We welcome a return visit from Timothy Walker (lecturer in botany at the University of Oxford and erstwhile Horti Praefectus of the Botanical Garden) who last spoke to us about the importance of plants in so many aspects of our everyday activities. This time he will talk about the Pacific States of America, the home of giant redwoods and volcanoes. In addition there are spectacular alpine meadows and some of the most dramatic coastline in the world. This talk will look at the botany of the region and the influence of the volcanoes on its geology, geography and flora.
20th Oct – Julie Summers
Remembered, the Commonwealth War Graves
Julie Summers, our most regular and popular speaker, returns to give a talk based on her own highly acclaimed book ‘Remembered’ which tells the human story behind the extraordinary efforts of those who felt that the fallen should be remembered in perpetuity, and with dignity.
17th Nov – Muriel Pilkington
The Mitford Sisters in the Cotswolds
Most of us have heard of the five Mitford sisters who first began to make headlines in the late 1920’s and have rarely been out of the news since. Between them they were close to many key figures of the last century. They knew Churchill, John F Kennedy and Hitler and entertained the Queen and Duchess of Windsor. Fewer of us probably realise that their childhood was spent at Asthall Manor near Burford from where they went on to dazzle in many different political and social spheres.
8th Dec – Green Matthews
600 years of Christmas
Sophie Matthews was one of our earliest Zoom speakers and many of you will remember her fascinating talk about musical instruments in Baroque art, which she illustrated lavishly with music from her various bagpipes. For this talk she will be joined by her collaborator, Chris Green, as they explore Christmas music over six centuries and entertain us in song and on a variety of instruments. A real Christmas treat!
15th Jan 2022 – Jim Holmes
Jim Holmes is a fellow of the Royal Geographical Society and a professional documentary photographer. His career has taken him around the world to more than 50 countries and into some amazing landscapes. He has been particularly involved in photographing the work of humanitarian organisations such as Oxfam, Save the Children and the United Nations. He promises us an uplifting and insightful talk visiting some of their projects in Afghanistan, Laos, Mongolia, India, Myanmar and many other countries.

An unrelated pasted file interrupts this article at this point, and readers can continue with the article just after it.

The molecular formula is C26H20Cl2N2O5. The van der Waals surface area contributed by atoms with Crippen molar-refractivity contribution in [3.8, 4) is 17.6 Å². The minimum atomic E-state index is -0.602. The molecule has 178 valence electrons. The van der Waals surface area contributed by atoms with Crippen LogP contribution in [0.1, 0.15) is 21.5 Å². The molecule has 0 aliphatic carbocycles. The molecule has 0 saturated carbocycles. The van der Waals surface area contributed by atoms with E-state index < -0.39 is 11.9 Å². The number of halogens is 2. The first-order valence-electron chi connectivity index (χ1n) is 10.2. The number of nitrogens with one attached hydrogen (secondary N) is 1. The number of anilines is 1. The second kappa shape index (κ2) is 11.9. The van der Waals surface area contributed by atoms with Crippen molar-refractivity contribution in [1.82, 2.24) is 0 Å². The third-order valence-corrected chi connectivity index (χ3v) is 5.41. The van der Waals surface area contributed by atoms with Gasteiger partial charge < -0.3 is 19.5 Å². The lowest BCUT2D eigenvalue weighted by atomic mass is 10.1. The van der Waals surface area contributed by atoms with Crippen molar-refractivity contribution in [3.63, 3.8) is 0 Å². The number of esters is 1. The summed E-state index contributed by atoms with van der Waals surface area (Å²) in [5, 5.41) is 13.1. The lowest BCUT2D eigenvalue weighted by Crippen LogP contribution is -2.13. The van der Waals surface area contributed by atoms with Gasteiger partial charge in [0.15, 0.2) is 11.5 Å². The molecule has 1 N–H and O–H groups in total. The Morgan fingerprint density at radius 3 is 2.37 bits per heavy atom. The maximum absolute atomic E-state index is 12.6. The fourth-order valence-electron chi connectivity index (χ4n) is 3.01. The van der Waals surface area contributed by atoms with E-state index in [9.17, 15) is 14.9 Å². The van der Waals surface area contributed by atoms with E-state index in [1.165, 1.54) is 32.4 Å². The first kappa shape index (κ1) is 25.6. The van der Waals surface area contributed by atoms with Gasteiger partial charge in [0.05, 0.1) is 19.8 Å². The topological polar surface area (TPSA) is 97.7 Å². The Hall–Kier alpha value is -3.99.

16th Feb 2022 – Paul Roberts
Last Supper at Pompeii
Paul Roberts is a classical archaeologist who holds the title of Sackler Keeper of the Department of Antiquities at the Ashmolean Museum. He was the Curator of the recent exhibition ‘Last Supper at Pompeii’ at the Ashmolean and he will talk to us about the catastrophic eruption of Vesuvius in 79AD. This is the third time that his name has featured on our programme with previous appearances having to be cancelled due to the pandemic. We very much hope that his talk will be able to go ahead this time!
16th March 2022 – Dr David Jones
How Tropical Rainforests Work
David Jones is a research biologist at the Natural History Museum in London. He specialises in rainforest insects and ecology and spoke to us in 2019 about the most dangerous animals on earth. He returns to speak to us about the main ecological processes that keep rainforests functioning and the threats that currently surround their long-term future. All very relevant to our current times. This is another talk which has been rescheduled more than once and again we sincerely hope that it will go ahead without any further delays.
20th April 2022 – James Taylor
Charles Darwin and the Beagle
James Taylor is the author of ‘The Voyage of the Beagle’ which follows Charles Darwin’s extraordinary and momentous journey aboard Fitzroy’s famous survey ship. James Taylor is a Fellow of the Royal Society of Arts and has a particular interest in marine paintings. We look forward to hearing some of the inside story of this perilous and momentous voyage which proved to be the watershed in our understanding of the development of biological species.